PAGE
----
Aradia: You can’t fly, but you can’t let yourself sink. You got to bob.

Ali: Well, yeah, I mean, it’s like Egwene Al’vere being shoved off that cliff into life, right? Like, you kind of have to – you can’t fight it, you kind of have to trust that the river will take you where you need to go. Yeah, I feel like that’s kind of what it was trying to do. Am I wrong here?

Aradia: No, no, I. I agree.

Bree: No, I think it was very much, you know, she’s this is something she thinks that – and what she finally thinks is that he has to he has to either see her as Cailet only, or as the Captal, or he can’t cope. And so he’s never going to see her as a grown up woman, like, you know, who loves him, and that sort of thing she has to let go of on the way down the river.

Ali: Yeah. We can’t control if or how other people care about us, unfortunately.

Bree: So she makes a joke. She’s trying to cover for it. She says they’re going to leave on the third. They’ll try on the uniforms and Collan can judge the fit. And he says, If I do, they’ll know we’re faking it.

Aradia: It’s so funny. They’re supposed to fit badly. And I am Collan, I like my clothes to fit well.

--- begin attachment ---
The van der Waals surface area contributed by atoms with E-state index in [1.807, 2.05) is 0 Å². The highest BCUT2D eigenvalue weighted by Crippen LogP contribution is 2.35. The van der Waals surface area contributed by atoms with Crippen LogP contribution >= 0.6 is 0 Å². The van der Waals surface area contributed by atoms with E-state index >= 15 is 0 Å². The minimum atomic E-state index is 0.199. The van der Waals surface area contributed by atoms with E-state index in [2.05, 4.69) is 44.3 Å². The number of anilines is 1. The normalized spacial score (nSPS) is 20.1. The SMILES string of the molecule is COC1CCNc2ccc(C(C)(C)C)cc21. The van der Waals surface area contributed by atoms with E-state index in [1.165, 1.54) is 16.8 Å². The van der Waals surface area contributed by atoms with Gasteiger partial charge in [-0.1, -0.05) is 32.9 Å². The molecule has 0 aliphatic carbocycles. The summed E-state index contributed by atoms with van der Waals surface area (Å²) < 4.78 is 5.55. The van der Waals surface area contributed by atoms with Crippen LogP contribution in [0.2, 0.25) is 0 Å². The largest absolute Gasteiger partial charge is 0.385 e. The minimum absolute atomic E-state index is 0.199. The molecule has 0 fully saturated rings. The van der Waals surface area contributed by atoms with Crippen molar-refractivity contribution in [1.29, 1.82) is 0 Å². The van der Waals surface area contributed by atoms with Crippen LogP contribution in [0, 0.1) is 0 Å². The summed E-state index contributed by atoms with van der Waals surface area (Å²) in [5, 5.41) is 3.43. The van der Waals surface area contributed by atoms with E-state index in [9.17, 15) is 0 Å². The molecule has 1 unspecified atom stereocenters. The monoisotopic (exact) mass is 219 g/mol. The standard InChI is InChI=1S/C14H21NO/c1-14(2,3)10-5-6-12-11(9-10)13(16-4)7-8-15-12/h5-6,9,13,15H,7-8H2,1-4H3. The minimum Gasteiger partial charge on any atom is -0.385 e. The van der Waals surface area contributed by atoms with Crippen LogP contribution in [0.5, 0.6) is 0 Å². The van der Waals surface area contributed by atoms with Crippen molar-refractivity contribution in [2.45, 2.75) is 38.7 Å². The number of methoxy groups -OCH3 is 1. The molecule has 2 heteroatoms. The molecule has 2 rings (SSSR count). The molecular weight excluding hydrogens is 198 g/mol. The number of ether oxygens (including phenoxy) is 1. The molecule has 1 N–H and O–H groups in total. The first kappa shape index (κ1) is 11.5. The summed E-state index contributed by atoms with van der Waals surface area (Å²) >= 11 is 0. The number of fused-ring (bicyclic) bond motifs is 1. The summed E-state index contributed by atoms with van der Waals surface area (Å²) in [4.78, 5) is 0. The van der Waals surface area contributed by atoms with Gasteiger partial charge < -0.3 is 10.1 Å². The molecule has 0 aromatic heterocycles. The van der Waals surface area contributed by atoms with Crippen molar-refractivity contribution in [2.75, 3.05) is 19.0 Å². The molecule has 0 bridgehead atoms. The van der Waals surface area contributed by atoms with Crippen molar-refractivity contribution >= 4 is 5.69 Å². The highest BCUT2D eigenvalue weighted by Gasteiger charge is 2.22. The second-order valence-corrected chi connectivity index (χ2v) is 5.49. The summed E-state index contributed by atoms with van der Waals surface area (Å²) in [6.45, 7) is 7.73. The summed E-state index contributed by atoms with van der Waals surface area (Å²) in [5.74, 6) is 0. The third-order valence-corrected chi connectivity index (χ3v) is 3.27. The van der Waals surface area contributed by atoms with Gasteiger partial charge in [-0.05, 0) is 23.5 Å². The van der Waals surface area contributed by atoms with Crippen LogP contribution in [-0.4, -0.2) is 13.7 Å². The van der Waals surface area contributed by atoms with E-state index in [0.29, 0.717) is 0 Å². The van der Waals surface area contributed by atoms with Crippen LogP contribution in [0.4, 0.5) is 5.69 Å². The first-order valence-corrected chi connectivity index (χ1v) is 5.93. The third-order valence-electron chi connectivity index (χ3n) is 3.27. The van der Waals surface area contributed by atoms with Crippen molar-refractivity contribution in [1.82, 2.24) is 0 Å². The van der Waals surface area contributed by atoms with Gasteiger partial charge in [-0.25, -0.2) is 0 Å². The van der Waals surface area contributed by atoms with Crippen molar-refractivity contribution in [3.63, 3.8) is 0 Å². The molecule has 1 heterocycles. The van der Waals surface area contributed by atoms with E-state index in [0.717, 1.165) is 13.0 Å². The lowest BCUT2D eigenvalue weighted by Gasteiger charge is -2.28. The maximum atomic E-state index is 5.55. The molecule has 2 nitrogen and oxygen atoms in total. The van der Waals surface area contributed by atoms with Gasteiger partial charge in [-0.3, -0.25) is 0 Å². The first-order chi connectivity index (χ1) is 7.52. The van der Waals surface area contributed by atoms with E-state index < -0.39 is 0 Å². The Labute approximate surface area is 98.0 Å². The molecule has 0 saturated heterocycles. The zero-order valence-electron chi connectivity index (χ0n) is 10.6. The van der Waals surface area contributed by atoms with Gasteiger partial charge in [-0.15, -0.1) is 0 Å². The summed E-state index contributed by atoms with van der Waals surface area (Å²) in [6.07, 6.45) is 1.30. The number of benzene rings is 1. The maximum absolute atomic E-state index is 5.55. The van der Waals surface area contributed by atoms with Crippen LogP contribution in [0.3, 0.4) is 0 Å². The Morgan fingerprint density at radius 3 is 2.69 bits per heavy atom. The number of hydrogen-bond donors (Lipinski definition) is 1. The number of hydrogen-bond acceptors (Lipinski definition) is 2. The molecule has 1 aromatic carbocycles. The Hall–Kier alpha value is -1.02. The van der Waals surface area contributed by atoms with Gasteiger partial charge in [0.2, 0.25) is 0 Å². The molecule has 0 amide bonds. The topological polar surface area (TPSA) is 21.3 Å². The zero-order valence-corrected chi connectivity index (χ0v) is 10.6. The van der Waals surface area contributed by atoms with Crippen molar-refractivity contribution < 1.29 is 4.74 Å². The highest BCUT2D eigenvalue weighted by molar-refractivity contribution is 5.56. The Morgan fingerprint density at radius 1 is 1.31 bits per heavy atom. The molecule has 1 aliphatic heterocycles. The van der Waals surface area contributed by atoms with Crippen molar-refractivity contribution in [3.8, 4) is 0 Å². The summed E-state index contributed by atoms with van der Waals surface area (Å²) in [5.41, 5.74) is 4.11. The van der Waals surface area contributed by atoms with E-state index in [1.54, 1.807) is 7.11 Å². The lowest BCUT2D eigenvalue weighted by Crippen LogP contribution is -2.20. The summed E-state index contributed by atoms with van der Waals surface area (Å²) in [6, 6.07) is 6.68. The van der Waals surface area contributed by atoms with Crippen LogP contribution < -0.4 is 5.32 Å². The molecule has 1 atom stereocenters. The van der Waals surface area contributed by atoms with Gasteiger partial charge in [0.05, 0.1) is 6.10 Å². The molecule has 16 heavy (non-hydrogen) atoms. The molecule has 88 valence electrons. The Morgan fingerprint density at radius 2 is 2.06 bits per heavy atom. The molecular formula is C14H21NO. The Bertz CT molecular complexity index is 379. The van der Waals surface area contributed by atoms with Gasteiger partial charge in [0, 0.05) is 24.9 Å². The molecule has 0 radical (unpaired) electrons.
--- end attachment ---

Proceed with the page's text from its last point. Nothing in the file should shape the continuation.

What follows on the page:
Bree: I am the fashion maven. I do love Collan’s ongoing clothing, fashion thing carrying through, which is like such a subtle expression of his trauma, that trauma from, you know, childhood.

Ali: We were talking the other day on the episodes of Wheel Takes – which we’re obviously not releasing until the strikes are over – But we were talking about core wounds in characters and how they can manifest. And like, this is such a good example of that. Yeah, he has this traumatic thing and he’s carrying a piece of that with him in this subtle, smart way. I just think it’s good writing.

Aradia: Yeah. And it goes well with what happens by the end of the section that we’re going to get to by the end of this episode. Because like, that core wounding sure does pop up. And then he, like, ruins his clothes and takes his clothes off, and everything goes really far to hell. So, being reminded of that core wound and how that manifests here is a nice little nod to what’s going to happen in three sections.

Ali: Well, I like it, because, like, trauma doesn’t always look self-destructive. Do you know what I mean? It doesn’t always look bad and it’s not always bad.